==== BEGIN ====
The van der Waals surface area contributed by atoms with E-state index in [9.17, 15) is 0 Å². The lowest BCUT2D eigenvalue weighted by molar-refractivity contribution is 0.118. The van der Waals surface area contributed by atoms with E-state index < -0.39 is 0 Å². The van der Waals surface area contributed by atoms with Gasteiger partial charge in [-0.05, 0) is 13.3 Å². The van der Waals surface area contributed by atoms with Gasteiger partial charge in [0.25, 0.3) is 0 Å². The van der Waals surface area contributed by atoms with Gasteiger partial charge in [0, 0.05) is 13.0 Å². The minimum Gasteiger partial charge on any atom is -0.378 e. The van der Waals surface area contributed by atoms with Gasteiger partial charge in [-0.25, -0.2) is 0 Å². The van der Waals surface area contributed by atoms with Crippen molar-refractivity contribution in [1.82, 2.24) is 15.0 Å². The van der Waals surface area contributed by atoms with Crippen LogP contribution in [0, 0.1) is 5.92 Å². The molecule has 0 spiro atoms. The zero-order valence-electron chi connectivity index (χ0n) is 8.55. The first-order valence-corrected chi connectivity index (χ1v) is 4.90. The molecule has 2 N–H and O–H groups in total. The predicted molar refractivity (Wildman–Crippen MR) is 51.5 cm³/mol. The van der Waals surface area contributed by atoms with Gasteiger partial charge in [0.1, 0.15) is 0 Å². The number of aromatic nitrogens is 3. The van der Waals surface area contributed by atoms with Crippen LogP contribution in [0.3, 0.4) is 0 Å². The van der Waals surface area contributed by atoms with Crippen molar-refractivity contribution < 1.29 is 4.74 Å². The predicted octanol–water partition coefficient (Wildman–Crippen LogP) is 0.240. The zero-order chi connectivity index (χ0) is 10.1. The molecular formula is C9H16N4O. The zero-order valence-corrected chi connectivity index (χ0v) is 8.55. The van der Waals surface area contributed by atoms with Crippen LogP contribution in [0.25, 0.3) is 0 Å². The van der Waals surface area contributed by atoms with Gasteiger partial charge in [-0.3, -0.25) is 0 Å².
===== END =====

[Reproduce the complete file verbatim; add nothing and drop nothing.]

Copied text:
The van der Waals surface area contributed by atoms with E-state index in [9.17, 15) is 0 Å². The lowest BCUT2D eigenvalue weighted by molar-refractivity contribution is 0.118. The van der Waals surface area contributed by atoms with E-state index < -0.39 is 0 Å². The van der Waals surface area contributed by atoms with Gasteiger partial charge in [-0.05, 0) is 13.3 Å². The van der Waals surface area contributed by atoms with Gasteiger partial charge in [0.25, 0.3) is 0 Å². The van der Waals surface area contributed by atoms with Gasteiger partial charge in [0, 0.05) is 13.0 Å². The minimum Gasteiger partial charge on any atom is -0.378 e. The van der Waals surface area contributed by atoms with Gasteiger partial charge in [-0.25, -0.2) is 0 Å². The van der Waals surface area contributed by atoms with Crippen molar-refractivity contribution in [1.82, 2.24) is 15.0 Å². The van der Waals surface area contributed by atoms with Crippen LogP contribution in [0, 0.1) is 5.92 Å². The molecule has 0 spiro atoms. The zero-order valence-electron chi connectivity index (χ0n) is 8.55. The first-order valence-corrected chi connectivity index (χ1v) is 4.90. The molecule has 2 N–H and O–H groups in total. The predicted molar refractivity (Wildman–Crippen MR) is 51.5 cm³/mol. The van der Waals surface area contributed by atoms with Gasteiger partial charge in [0.1, 0.15) is 0 Å². The number of aromatic nitrogens is 3. The van der Waals surface area contributed by atoms with Crippen LogP contribution in [0.3, 0.4) is 0 Å². The van der Waals surface area contributed by atoms with Crippen molar-refractivity contribution < 1.29 is 4.74 Å². The predicted octanol–water partition coefficient (Wildman–Crippen LogP) is 0.240. The zero-order chi connectivity index (χ0) is 10.1. The molecular formula is C9H16N4O. The zero-order valence-corrected chi connectivity index (χ0v) is 8.55. The van der Waals surface area contributed by atoms with Crippen LogP contribution in [0.25, 0.3) is 0 Å². The van der Waals surface area contributed by atoms with Gasteiger partial charge in [-0.3, -0.25) is 0 Å².